Is it ethical to refuse medical treatment to Hamas terrorists seeking care in Israeli hospitals, even though healthcare professionals have a moral duty to refrain from discrimination based on non-clinical factors? According to at least two senior physicians and ethicists, excluding the individuals responsible for the deaths of over 1,300 Israelis from Israeli public hospitals is justifiable and rooted in logical reasoning.
“Most Western democracies have an accepted policy that you treat the enemy medically like you treat your friends,” explained Prof. Shimon Glick, a professor emeritus in Ben-Gurion University’s Faculty of Health Science. “Once an enemy is wounded, sick or whatever, it is not the physician’s job to judge him. That is where courts, police, etc. come in.”
Israel has consistently provided medical care to Palestinian terrorists, including leaders of Palestinian resistance movements, over the years. Nonetheless, such occurrences were limited to smaller-scale events.
Treating Palestinian terrorists amid an ongoing war
According to Glick, the current situation should be seen as "acute."
“A terrible thing has happened, and everyone is appropriately uptight about it. From a psychological and practical point of view, these terrorists should not be treated at Israeli hospitals. They should be taken somewhere else,” he said.
On Wednesday night, many members of an ultra-nationalist group assembled at Sheba Medical Center to express their outrage over the hospital’s rumored treatment of a Hamas terrorist wounded during the organization’s vicious attack on southern Israel. The group engaged in altercations with both police and security personnel.
However, according to a Sheba spokesperson, while the terrorist had been brought to the hospital for treatment, senior hospital staff turned him away.
That evening, then-Health Minister Moshe Arbel sent a letter to Prime Minister Benjamin Netanyahu, notifying him that he had instructed all public hospitals and health services to reroute injured terrorists to IDF or prison service medical facilities. By Thursday morning, there were reportedly no terrorists under treatment in Israeli public hospitals.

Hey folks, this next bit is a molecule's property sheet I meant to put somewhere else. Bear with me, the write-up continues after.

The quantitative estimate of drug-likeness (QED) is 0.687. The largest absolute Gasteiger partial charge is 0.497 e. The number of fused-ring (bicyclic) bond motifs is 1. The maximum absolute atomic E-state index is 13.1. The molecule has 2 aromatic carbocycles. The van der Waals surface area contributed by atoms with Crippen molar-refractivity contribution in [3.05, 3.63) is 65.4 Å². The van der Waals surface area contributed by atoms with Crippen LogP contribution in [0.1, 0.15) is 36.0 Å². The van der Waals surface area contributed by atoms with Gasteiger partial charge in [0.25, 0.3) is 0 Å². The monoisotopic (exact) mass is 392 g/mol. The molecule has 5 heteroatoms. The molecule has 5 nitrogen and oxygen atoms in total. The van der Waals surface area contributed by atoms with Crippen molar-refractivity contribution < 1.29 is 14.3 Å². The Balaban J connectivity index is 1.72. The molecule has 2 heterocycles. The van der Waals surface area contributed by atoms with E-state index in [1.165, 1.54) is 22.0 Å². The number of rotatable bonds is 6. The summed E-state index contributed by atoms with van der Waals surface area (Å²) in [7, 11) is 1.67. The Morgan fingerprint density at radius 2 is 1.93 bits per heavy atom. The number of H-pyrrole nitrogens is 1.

“The matter of providing medical care to the detested Hamas terrorists in public hospitals has placed immense pressure on the healthcare system,” Arbel wrote, emphasizing the importance of redirecting the system’s resources towards caring for the victims of the terrorists’ brutality, wounded soldiers, and preparing for future developments in the ongoing conflict.
Glick said several years ago, there were cases in the United States where doctors learned that their patients were Nazis and determined they could not provide treatment. He said this is the kind of situation that Israel is facing now.
“You have seen pictures of what happened this week. It is tough for a person, even a doctor, to say that they will not consider it when providing treatment,” Glick said. “Imagine a situation that in one of the units, someone just wounded by a terrorist is right next to the terrorist who wounded him.”
According to Prof. Hagai Levine, chairman of the Israeli Association of Public Health Physicians, hospital managers feared that if terrorists were treated in their hospitals, it would disrupt regular treatment.
He said that while everyone deserves to be treated, it is “legitimate” to decide on a policy of where you treat patients; the terrorists are getting care just in other facilities.
He said that given the mass casualties – at least 3,000 wounded in the attack – the hospitals are already stretched too thin, and the quality of the treatment for Israeli patients could be hindered.
As Glick concluded: “Ethics is not only rules. You have to use common sense.”